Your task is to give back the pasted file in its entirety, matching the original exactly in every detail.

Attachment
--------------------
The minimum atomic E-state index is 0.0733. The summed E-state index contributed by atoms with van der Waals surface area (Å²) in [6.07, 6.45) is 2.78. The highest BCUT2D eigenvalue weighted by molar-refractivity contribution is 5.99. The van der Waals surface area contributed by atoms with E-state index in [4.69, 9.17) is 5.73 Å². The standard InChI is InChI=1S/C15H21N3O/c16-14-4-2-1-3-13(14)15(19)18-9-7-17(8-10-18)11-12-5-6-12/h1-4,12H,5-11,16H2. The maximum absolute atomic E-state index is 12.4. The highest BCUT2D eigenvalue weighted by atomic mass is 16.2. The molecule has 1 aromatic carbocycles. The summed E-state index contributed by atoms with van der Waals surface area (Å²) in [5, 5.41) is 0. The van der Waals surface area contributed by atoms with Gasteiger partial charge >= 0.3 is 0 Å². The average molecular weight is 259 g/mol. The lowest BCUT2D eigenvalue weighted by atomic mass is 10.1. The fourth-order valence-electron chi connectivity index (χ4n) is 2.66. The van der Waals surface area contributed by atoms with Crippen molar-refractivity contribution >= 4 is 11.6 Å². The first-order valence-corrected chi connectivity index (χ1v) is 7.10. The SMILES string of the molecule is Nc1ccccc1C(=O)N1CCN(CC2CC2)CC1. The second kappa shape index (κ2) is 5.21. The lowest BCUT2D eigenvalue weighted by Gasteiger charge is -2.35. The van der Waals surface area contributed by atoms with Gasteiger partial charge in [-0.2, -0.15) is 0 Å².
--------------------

The minimum atomic E-state index is 0.0733. The summed E-state index contributed by atoms with van der Waals surface area (Å²) in [6.07, 6.45) is 2.78. The highest BCUT2D eigenvalue weighted by molar-refractivity contribution is 5.99. The van der Waals surface area contributed by atoms with E-state index in [4.69, 9.17) is 5.73 Å². The standard InChI is InChI=1S/C15H21N3O/c16-14-4-2-1-3-13(14)15(19)18-9-7-17(8-10-18)11-12-5-6-12/h1-4,12H,5-11,16H2. The maximum absolute atomic E-state index is 12.4. The highest BCUT2D eigenvalue weighted by atomic mass is 16.2. The molecule has 1 aromatic carbocycles. The summed E-state index contributed by atoms with van der Waals surface area (Å²) in [5, 5.41) is 0. The van der Waals surface area contributed by atoms with Gasteiger partial charge >= 0.3 is 0 Å². The average molecular weight is 259 g/mol. The lowest BCUT2D eigenvalue weighted by atomic mass is 10.1. The fourth-order valence-electron chi connectivity index (χ4n) is 2.66. The van der Waals surface area contributed by atoms with Crippen molar-refractivity contribution >= 4 is 11.6 Å². The first-order valence-corrected chi connectivity index (χ1v) is 7.10. The SMILES string of the molecule is Nc1ccccc1C(=O)N1CCN(CC2CC2)CC1. The second kappa shape index (κ2) is 5.21. The lowest BCUT2D eigenvalue weighted by Gasteiger charge is -2.35. The van der Waals surface area contributed by atoms with Gasteiger partial charge in [-0.2, -0.15) is 0 Å².